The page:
“I also understand that there are times when a doctor may order something and there is only one place that does it, and maybe you don’t have a standing contract with that particular provider,” Orth says. If that’s the case, the facility should make every effort to come to a financial agreement before the service is provided, he says.
Malzahn points to the best practices insight offered by CMS, which details why an early agreement is so important.
“At this point, CMS hasn’t made it mandatory, but they’ve made as many suggestions and put as much emphasis on it that they can,” she says.
Although print documentation is always best, the contract doesn’t necessarily have to be written, Malzahn says. “It can be verbal and it also can just be something that we’re sending with the resident out to their appointment that says, ‘This person is Medicare Part A. We expect you to bill us for any included services and we’ll pay you at the fee schedule.’ Because if we don’t have an agreement, then that vendor is not required to accept the Medicare fee schedule as payment,” she says.
Still, it is best to draft a contract with an outside vendor as early as possible to avoid any last-minute agreement concerns and potentially ensuing discrepancies.
A simple way to manage this issue is to compile an easily accessible binder that contains all information regarding outside vendors, explains Malzahn. It should include the contracts that have been established and ones that need to be drafted. Anyone who needs to identify this information should have access to the binder, which could prove to be a resource capable of saving a facility many unnecessary costs and headaches. Paying outside invoices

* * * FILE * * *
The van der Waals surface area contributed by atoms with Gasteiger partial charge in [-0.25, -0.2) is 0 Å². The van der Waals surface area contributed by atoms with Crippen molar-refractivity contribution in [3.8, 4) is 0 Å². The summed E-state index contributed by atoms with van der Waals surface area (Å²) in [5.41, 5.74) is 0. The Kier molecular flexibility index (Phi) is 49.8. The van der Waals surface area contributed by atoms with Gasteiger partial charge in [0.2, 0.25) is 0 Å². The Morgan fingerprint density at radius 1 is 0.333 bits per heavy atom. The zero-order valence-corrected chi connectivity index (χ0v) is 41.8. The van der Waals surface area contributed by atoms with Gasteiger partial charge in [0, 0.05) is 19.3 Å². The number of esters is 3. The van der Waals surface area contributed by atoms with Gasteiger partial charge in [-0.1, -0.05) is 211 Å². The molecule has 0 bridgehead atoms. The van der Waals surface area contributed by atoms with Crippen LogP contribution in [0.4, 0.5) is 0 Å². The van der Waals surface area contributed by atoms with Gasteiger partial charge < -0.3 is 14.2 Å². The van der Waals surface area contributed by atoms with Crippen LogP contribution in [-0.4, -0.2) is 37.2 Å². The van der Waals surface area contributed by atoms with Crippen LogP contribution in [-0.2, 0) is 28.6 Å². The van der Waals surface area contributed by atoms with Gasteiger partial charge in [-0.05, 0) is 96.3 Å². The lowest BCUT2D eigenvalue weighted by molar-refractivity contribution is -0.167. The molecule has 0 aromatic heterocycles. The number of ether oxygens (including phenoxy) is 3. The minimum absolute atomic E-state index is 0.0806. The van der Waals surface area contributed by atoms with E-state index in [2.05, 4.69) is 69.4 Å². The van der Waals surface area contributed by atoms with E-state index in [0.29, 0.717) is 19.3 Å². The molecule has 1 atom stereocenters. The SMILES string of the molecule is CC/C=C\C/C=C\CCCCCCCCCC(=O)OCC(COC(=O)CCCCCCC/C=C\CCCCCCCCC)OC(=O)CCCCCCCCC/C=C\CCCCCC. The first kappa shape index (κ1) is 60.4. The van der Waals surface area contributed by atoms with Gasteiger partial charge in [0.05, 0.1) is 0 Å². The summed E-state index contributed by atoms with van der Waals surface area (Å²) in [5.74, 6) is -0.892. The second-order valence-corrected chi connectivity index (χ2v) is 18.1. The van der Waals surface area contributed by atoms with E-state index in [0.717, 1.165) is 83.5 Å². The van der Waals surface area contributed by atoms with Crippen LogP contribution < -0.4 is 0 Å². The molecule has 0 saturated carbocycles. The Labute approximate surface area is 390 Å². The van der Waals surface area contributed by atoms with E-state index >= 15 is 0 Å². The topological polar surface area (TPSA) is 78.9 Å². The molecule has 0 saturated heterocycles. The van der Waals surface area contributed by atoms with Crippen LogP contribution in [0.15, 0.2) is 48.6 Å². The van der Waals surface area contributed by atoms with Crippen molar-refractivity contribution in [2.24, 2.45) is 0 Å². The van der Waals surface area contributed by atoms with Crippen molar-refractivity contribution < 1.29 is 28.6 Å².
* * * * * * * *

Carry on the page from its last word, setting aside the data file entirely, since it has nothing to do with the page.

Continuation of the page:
With the high numbers and varieties of outside invoices received, it is critical that SNFs stay on top of finances and keep organized. Creating an invoice payment process will do just that, Malzahn says.
Facilities need to scrutinize each invoice and ask themselves three questions:
  • Was the billed resident on Part A?
  • Are we sure we have to pay for this item or service?
  • Do we have an already established agreement with this vendor and, if so, are we paying the correct fee schedule amount?
Going through such a step-by-step process will help eliminate potential payment mistakes, Malzahn says.
“For a bill to come into the business office for $1,500 for an MRI, a lot of places aren’t even sending that to the director of nursing for approval,” she says. “They’re coding it and paying it.”
Facilities also need to make sure they are only paying for the technical component of services, says Orth. The technical component is the actual test performed, such as an MRI, and the professional component is the physician’s time and interpretation.
“There are certain tests and procedures that are performed that have both a professional component and a technical component, so there’s really two fees associated with that particular test or procedure,” Orth says. “The SNF is only responsible for the technical component.”
Orth adds that it is important to remember the leave of absence rule and the midnight rule when addressing outside invoices.
“If a resident departs your facility and does not return before midnight, then any charges that are assumed while that resident is gone from your facility are not part of consolidated billing and are not the SNFs responsibility,” he says.
A sleep study is a prime example, Orth says. If a facility pays for a resident taking part in a sleep study off-site, the SNF should not be billing for that day under Medicare because of the midnight rule—if a resident is not in the facility at midnight, that day is nonbillable.
“For consolidated billing purposes, the resident ceases to be a resident of the facility if they’re not in your building at midnight,”Orth adds.
Malzahn and Orth agree that efficient communication is critical in dealing with each of these consolidated billing common pitfalls. Staff members need to share pertinent information. Doing so not only helps ensure that everyone is on the same page, it also serves as a reminder that resources are readily available to answer any questions or uncertainties involving consolidated billing.
“It comes down to a basic principle: Know what services your residents are getting, where they are getting them, and how much you’re going to pay for them,” Orth says.
“It’s so simple, but it’s so overlooked,” Malzahn says.

 Source: Billing Alert for Long-Term Care, November 1, 2009

For more information on consolidated billing visit HCPro's Medicare Boot Camp® - Long-Term Care Version.